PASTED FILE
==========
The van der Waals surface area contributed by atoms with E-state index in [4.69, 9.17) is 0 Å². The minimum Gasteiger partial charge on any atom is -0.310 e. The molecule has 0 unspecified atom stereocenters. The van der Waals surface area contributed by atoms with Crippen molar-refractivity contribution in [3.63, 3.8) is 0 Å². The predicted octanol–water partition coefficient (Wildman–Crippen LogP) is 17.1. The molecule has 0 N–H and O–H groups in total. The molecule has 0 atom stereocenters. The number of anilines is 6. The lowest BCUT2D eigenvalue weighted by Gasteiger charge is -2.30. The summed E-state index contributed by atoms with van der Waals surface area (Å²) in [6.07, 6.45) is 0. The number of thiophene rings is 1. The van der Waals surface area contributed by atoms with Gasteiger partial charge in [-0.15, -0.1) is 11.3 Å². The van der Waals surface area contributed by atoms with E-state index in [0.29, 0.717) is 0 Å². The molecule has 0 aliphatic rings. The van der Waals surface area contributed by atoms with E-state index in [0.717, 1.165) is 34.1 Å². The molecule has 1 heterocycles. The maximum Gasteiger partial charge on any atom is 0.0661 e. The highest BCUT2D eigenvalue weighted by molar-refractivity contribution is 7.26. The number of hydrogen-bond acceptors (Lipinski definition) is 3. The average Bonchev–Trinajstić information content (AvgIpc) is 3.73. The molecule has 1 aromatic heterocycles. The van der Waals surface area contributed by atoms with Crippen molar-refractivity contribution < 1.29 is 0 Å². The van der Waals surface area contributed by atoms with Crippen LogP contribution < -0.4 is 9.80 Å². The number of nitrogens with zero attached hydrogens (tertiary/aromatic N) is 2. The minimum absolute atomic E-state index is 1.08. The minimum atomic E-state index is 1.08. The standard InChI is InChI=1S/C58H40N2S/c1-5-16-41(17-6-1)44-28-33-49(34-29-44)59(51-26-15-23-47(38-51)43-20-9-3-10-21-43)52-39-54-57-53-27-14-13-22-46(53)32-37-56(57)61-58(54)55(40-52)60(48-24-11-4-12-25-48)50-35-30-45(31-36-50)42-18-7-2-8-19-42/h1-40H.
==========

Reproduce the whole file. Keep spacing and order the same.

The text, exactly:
The van der Waals surface area contributed by atoms with E-state index in [4.69, 9.17) is 0 Å². The minimum Gasteiger partial charge on any atom is -0.310 e. The molecule has 0 unspecified atom stereocenters. The van der Waals surface area contributed by atoms with Crippen molar-refractivity contribution in [3.63, 3.8) is 0 Å². The predicted octanol–water partition coefficient (Wildman–Crippen LogP) is 17.1. The molecule has 0 N–H and O–H groups in total. The molecule has 0 atom stereocenters. The number of anilines is 6. The lowest BCUT2D eigenvalue weighted by Gasteiger charge is -2.30. The summed E-state index contributed by atoms with van der Waals surface area (Å²) in [6.07, 6.45) is 0. The number of thiophene rings is 1. The van der Waals surface area contributed by atoms with Gasteiger partial charge in [-0.15, -0.1) is 11.3 Å². The van der Waals surface area contributed by atoms with E-state index in [0.29, 0.717) is 0 Å². The molecule has 0 aliphatic rings. The van der Waals surface area contributed by atoms with E-state index in [0.717, 1.165) is 34.1 Å². The molecule has 1 heterocycles. The maximum Gasteiger partial charge on any atom is 0.0661 e. The highest BCUT2D eigenvalue weighted by molar-refractivity contribution is 7.26. The number of hydrogen-bond acceptors (Lipinski definition) is 3. The average Bonchev–Trinajstić information content (AvgIpc) is 3.73. The molecule has 1 aromatic heterocycles. The van der Waals surface area contributed by atoms with Crippen molar-refractivity contribution < 1.29 is 0 Å². The van der Waals surface area contributed by atoms with Crippen LogP contribution < -0.4 is 9.80 Å². The number of nitrogens with zero attached hydrogens (tertiary/aromatic N) is 2. The minimum absolute atomic E-state index is 1.08. The minimum atomic E-state index is 1.08. The standard InChI is InChI=1S/C58H40N2S/c1-5-16-41(17-6-1)44-28-33-49(34-29-44)59(51-26-15-23-47(38-51)43-20-9-3-10-21-43)52-39-54-57-53-27-14-13-22-46(53)32-37-56(57)61-58(54)55(40-52)60(48-24-11-4-12-25-48)50-35-30-45(31-36-50)42-18-7-2-8-19-42/h1-40H.